In Defense of Theological Defensiveness

It has been hard to discern what the real story of the last week or so has been.  Is it that Rob Bell has questioned the doctrine of hell, or is it that Calvinists like John Piper and Justin Taylor have overreacted to him in their narrow-minded zeal to defend orthodoxy?

Examples of the latter accusation can be found here, and to some degree, here.

These kinds of things happen every once in a while, and this is almost always how the narrative unfolds:

(1) A theological revisionist questions orthodoxy and offers his own muddled, I-don’t-have-this-all-worked-out-yet-but-I-know-that-what-the-church-has-always-believed-is-wrong response, loaded with a heavy dose of obscurity, suggestion, and lingering questions.

(2) Some orthodox believers respond by saying that said theological revisionist has moved far away from the gospel.

(3) A controversy ensues in which the orthodox believers who have expressed this concern are berated for their unwillingness to allow questions, for misrepresenting what said theological revisionist said (even though said theological revisionist was intentionally trying to be unclear and thus, should not be surprised if people misunderstand), and for being unloving and unlike Jesus.

(4) Some voice arises that pretends to be above the fray and calls everyone’s attention to the fact that what matters is that we be nice to each other, for orthopraxy matters more than orthodoxy.  This voice assumes that what the orthodox believers did was unloving.

I have seen this so many times that I felt compelled to address it.  Is it wrong to be theologically defensive?  Is it wrong for a Justin Taylor or a John Piper to see serious theological dangers in the suggestive theological striptease (as Albert Mohler called it) that someone like a Rob Bell is putting forward and to draw attention to those dangers in the interest of helping to promote theological discernment?  I will give an answer to this question, but before I do, let me offer these observations about the current Rob Bell controversy.

(1) Rob Bell did not raise these questions in a vacuum. He is known for questioning, challenging, and reworking orthodoxy.  That is his brand.  He portrays himself as a theological innovator, one who defies the received tradition, and thus it is no surprise that his tantalizing preview for his book is being received as another attempt at theological innovation.  He does not raise these questions as one deeply committed to the historic Christian faith.  He raises them as one deeply committed to revising the historic Christian faith.

(2) The history of the church since the Enlightenment is replete with attempts to accommodate the God of the Bible to modern sensibilities. Those attempts have consistently led to the abandonment of the historic Christian faith.  It should not be surprising that those who are aware of the history of theology should see the same thing coming again.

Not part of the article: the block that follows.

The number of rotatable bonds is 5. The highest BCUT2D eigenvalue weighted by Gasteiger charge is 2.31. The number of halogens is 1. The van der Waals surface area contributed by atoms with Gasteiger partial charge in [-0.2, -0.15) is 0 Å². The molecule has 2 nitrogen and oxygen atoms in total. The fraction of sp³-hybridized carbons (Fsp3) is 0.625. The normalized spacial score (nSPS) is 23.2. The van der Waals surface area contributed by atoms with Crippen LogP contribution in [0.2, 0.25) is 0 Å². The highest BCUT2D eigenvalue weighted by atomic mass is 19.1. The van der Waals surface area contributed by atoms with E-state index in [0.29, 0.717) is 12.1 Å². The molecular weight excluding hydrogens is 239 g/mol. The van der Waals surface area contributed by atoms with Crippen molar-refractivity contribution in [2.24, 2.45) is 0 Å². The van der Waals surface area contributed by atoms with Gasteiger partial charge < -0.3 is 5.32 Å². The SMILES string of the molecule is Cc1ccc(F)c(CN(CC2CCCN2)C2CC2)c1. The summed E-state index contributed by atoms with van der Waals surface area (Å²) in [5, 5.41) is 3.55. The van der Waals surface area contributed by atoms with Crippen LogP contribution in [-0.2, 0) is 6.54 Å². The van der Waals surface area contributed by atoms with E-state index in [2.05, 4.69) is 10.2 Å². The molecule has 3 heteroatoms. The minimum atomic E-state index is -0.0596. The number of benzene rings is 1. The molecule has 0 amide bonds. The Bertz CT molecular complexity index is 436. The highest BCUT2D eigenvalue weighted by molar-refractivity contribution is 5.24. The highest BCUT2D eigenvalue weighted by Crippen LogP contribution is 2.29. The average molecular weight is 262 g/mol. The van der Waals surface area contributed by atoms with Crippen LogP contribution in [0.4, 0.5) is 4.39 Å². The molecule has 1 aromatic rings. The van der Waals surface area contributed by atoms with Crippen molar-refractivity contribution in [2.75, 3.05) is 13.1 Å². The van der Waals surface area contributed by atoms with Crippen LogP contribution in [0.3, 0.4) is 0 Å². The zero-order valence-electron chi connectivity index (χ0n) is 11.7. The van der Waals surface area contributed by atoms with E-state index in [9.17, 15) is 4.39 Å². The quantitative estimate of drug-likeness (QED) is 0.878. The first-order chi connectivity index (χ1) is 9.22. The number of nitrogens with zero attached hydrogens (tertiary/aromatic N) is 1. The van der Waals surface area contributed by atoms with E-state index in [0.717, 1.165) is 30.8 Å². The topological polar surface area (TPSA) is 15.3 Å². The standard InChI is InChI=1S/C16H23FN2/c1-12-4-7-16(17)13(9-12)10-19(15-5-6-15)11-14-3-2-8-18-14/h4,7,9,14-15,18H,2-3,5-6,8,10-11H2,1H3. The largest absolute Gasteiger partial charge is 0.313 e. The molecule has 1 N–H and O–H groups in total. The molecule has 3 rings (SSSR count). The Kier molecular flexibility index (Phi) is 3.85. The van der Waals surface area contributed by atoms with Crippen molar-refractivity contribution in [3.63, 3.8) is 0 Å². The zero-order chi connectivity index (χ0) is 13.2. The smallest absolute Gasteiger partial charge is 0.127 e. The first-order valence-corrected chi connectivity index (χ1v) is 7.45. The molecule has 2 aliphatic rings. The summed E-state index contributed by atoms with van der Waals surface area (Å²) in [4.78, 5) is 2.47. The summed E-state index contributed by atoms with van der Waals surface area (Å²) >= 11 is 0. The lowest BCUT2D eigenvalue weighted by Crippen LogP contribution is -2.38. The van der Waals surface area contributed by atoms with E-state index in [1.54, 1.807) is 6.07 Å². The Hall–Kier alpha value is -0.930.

(3) The New Testament is replete with warnings and condemnations of false teachers.  Think of how many New Testament epistles were written, at least in part, specifically to combat some kind of false teaching that had either infiltrated a church or was threatening a church: 1 Corinthians, 2 Corinthians, Galatians, Philippians, Colossians, 1 Timothy, 2 Timothy, Titus, 2 Peter, Jude, 1 John.  The threat of false teaching is something that is addressed over and over again in the New Testament.  Paul says that those who are to be appointed as pastors must know sound doctrine so that they may be able to refute those who oppose it (Titus 1:9).  The posture of the New Testament toward false teachers and their teachings is decisively defensive.  If Piper and Taylor are to be berated for their stance toward theological revisionism, then we must make sure that we save a good bit of criticism for the apostles too.

(4) The questions raised by Rob Bell pertain to the most weighty and significant issues one can imagine.  Heaven and hell are, literally, on the line here.  How we think about them will have a massive impact on how we view the church’s mission and message.  I can imagine that those inclined to agree with Rob Bell will view the church’s mission as one of left-leaning social action.  The gospel as proclaimed by the apostles will not be treasured, proclaimed, and handed down to the next generation with clarity.  The urgency of sending the gospel to the unreached peoples of the world will not be felt.  And ultimately, if his critics are right about heaven and hell and he is wrong, then many more people might end up in hell as an indirect result of Rob Bell’s own teaching.  If anything must be approached with seriousness, caution, and an unwavering concern for the truth as revealed in Scripture, this issue must be.

Coming from one who is theologically defensive, I commend theological defensiveness as the necessary posture we must assume toward a world that has little patience for the offensive message of the cross.  And we must be doubly defensive when we are dealing with a wolf dressed up as a shepherd.

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One Response to In Defense of Theological Defensiveness

  1. Bill says:

    “he portrays himself as . . . one who defies the received tradition.” – Bell claims nothing of the sort. If anything, he has reiterated that he’s trying to retrieve something that is already present in the tradition, not that he is doing something new.

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